Mapping Multistakeholderism in Internet Governance: Implications for Africa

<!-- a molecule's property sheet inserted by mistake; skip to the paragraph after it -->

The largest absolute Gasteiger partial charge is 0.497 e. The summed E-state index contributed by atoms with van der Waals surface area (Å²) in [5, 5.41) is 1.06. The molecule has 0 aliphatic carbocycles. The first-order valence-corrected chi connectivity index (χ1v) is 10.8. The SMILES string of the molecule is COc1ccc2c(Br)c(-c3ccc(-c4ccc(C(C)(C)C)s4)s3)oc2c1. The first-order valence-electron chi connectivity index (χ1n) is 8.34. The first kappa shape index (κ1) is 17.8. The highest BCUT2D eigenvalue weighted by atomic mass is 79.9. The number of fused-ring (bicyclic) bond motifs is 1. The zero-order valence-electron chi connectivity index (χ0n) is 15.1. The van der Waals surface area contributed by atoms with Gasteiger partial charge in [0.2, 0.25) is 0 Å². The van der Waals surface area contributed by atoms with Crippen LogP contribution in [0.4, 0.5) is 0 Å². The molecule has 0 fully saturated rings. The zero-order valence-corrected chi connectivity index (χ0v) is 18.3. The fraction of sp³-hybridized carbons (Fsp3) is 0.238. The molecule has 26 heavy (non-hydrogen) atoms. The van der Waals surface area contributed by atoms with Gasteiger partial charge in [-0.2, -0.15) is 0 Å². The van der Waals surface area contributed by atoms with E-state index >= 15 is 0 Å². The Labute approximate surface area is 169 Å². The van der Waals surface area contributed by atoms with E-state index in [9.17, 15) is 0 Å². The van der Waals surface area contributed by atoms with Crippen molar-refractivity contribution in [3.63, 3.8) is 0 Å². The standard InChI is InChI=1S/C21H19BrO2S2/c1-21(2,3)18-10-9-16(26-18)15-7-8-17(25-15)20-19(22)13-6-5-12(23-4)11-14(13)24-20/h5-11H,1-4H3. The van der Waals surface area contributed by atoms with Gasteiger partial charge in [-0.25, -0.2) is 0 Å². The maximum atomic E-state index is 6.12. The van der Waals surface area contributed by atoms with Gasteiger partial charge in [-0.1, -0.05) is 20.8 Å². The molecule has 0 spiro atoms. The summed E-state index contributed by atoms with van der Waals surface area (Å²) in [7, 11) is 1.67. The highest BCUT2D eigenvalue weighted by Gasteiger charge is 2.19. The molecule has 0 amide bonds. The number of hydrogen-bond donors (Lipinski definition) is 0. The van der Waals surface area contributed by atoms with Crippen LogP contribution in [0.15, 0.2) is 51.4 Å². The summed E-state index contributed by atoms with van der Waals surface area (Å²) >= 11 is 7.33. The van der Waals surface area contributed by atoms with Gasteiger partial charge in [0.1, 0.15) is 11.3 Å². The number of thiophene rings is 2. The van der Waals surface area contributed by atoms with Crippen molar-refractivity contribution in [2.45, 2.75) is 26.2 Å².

From an African perspective, Internet governance requires not only an understanding of the unevenness in access to and use of the Internet, but also of the disparities between developed and developing countries’ abilities to effectively participate in global Internet governance debates. Few developing countries participate in these debates, and fewer still in agenda-setting for Internet governance. The reasons for these asymmetries in access, participation and decision-making are complex. Besides the more fundamental and perhaps obvious challenges of low income and education levels in most African countries, the asymmetries are at least partially explained by the evolving ICT ecosystem in Africa. This often includes the absence of an enabling institutional environment for sector reform and development, resulting in poor market structuring with limited competition and ineffectual regulation, limited network investment, and high wholesale and retail prices. This discussion paper seeks to understand how these factors transect with the notion of multistakeholderism as a form of deliberative democracy for Internet governance which is often informed by assumptions from more mature markets and Western democracies. It does so by exploring the evolution of multistakeholderism through the mapping of the main international and regional instruments of Internet governance. This discussion paper assesses the ability of current multistakeholder initiatives to provide Africans with a compass to guide them through the miasma of cybercrime, political surveillance, censorship and profiteering that threaten the openness of the Internet. The paper also highlights the participatory and accountability gaps in the current status quo and ultimately asks what solutions can be devised to enhance the participation of African stakeholders. The paper considers how an open and decentralised governance process might be devised in order to facilitate Internet development in ways that respond to African conditions and citizen needs.